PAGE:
Canadian students must stand up to censorship

Jacob Sünd

Topics Politics

It is depressingly ironic when university events aimed at discussing campus censorship get censored. This is what happened recently at Ryerson University, Toronto. A panel discussion, entitled ‘The stifling of free speech on university campuses’, was shut down by university administrators citing safety concerns after the violent protests in Charlottesville.

Just before the university cancelled the event, a Facebook page called ‘No Fascists in Our City!’ condemned it as a ‘bigoted event featuring some of the most bigoted folks around right now as panelists’. ‘This shit stops now’, the statement continued, ‘either you’re with us or you’re not… We are beyond psyched’.

Who were these supposedly bigoted speakers? The panel included University of Toronto professor Jordan Peterson, Concordia University professor Gad Saad, clinical psychologist Dr Oren Amitay and former Rebel Media journalist Faith Goldy. Peterson has since claimed that the university’s decision to cancel the event was motivated by threats of protest, and the organisers have stated that there were requests from university students to cancel the event, too.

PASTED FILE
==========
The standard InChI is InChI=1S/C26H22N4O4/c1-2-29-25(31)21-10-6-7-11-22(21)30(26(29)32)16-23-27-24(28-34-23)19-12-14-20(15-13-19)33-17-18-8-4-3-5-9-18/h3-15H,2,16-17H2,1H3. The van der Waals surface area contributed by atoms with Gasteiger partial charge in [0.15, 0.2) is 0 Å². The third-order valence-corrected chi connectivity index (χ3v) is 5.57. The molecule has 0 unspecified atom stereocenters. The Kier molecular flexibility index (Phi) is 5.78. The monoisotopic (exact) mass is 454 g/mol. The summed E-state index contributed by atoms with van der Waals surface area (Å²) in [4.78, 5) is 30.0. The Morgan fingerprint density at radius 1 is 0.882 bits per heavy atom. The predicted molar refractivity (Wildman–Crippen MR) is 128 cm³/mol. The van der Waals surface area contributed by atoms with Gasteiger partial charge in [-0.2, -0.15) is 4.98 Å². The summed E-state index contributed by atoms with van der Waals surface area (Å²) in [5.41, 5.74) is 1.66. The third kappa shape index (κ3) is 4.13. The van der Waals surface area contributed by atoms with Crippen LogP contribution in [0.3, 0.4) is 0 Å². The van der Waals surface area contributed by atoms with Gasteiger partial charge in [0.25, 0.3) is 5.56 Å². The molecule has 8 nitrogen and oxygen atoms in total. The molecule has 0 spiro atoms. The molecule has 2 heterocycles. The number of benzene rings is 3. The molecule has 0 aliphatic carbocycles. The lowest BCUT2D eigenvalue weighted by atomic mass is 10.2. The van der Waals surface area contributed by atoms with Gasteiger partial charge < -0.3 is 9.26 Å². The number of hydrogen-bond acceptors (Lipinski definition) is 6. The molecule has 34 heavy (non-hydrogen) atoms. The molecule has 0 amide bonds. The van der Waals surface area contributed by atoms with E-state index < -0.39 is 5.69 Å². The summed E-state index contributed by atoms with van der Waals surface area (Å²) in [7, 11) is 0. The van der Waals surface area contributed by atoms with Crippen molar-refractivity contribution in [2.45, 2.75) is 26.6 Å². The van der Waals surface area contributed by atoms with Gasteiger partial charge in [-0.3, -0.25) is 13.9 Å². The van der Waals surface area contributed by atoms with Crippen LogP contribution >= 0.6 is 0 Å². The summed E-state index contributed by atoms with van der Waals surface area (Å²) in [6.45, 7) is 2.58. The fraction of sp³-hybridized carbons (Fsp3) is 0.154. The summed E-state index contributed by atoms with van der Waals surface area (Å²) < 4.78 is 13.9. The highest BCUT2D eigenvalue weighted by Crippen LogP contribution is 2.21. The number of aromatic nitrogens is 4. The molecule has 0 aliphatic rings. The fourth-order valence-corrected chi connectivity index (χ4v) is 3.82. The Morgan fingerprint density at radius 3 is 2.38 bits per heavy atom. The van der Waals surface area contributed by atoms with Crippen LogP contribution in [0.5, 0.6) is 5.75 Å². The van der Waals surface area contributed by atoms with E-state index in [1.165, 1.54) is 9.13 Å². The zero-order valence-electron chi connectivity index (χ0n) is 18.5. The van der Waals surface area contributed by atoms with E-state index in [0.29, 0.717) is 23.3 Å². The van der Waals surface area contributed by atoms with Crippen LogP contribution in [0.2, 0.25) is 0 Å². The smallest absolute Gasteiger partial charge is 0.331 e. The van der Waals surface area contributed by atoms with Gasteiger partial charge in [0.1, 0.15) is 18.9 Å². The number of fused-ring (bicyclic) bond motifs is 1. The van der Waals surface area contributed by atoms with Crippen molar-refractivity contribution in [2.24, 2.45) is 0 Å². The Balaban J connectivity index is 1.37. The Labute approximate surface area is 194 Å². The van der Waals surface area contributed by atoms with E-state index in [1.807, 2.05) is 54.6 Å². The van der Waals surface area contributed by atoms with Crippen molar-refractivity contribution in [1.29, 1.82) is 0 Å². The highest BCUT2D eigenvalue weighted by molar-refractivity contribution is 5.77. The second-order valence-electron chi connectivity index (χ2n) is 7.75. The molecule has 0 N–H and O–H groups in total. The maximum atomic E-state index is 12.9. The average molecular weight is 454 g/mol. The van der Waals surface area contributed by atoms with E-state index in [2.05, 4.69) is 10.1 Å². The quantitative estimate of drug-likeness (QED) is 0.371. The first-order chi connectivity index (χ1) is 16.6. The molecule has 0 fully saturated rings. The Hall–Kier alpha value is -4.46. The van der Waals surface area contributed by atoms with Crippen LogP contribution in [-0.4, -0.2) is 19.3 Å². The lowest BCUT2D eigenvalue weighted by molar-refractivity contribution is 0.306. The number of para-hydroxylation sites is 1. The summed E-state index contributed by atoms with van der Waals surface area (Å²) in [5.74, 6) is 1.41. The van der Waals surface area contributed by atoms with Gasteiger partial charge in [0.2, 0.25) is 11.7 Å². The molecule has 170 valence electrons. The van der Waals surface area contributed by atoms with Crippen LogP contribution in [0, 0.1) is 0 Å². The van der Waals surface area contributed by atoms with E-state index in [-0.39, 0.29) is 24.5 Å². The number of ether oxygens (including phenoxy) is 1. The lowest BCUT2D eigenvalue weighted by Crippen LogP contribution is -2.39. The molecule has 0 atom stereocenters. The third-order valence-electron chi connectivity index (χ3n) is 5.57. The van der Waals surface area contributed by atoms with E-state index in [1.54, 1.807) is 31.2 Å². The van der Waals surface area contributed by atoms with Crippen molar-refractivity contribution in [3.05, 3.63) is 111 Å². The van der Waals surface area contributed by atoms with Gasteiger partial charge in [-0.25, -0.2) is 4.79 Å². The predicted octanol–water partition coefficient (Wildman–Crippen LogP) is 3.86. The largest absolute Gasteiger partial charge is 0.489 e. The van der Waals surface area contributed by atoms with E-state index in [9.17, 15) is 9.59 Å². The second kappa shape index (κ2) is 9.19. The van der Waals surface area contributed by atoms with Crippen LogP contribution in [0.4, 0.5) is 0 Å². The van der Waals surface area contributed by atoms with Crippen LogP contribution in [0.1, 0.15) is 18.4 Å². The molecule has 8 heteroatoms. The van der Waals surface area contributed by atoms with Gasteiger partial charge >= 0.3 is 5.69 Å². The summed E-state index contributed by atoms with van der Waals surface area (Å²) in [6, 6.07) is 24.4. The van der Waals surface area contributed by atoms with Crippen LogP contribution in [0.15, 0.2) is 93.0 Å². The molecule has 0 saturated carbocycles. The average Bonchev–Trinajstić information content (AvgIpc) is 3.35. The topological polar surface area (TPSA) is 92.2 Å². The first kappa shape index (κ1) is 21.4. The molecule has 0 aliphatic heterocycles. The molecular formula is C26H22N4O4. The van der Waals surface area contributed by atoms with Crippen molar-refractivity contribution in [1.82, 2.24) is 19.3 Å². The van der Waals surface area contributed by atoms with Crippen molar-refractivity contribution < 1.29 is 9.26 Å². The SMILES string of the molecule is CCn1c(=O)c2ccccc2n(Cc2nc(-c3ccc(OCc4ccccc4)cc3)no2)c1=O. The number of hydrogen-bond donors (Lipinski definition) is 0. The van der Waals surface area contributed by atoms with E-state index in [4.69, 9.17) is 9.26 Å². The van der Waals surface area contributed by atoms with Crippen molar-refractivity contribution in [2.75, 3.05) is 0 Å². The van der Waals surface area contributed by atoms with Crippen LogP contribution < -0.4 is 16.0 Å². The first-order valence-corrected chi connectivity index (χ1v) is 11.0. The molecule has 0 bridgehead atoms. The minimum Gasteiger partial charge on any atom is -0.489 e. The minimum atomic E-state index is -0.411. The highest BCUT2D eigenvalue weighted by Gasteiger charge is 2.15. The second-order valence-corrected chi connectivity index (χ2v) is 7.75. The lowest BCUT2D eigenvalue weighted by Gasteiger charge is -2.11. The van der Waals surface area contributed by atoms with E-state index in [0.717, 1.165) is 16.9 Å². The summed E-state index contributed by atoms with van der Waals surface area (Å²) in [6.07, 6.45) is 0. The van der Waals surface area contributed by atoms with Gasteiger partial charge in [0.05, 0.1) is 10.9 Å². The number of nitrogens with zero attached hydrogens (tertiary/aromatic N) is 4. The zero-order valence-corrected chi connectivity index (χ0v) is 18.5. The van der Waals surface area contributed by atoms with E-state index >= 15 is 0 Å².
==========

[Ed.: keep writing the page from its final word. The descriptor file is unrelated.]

Three of the four panelists were well-known academics – this fact seems irrelevant to those describing them as ‘Nazis’. But the vehement reaction from protesters was unsurprising, especially given the fact that Peterson has garnered substantial controversy in the past year for his criticism of Canada’s Bill C-16, which outlaws ‘misgendering’, and his refusal to use gender-neutral pronouns.

There was some small backlash to the event being cancelled, but most of the reactions were indifferent. Groups outside the university also celebrated the cancellation, including the Coalition Against White Supremacy and Islamophobia, and the Canadian Marxist journal Fightback.

This is bad news for free speech. The conflation of any disagreeable speech with hate speech has become commonplace, and, as a result, we’re losing our ability to debate difficult ideas. This is a very Canadian problem. Multiculturalism, and the idea that you must love all aspects of all cultures, has been ingrained in the Canadian identity – our relationship with hate is simply to shun it as ‘un-Canadian’. Thus you have the farcical situation in which a debate about censorship gets censored, in case some of its panelists incite ‘hate speech’.

Instead of going along to the event and arguing with the speakers, students and anti-facists called on the university administration to shut it down. But there is some good news – the event has since been rescheduled and will be held at Canada Christian College in November. Students should take Ryerson’s censorious actions as a wake-up call, and get serious about defending freedom of speech.

Jacob Sünd is a writer based in Canada.

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Topics Politics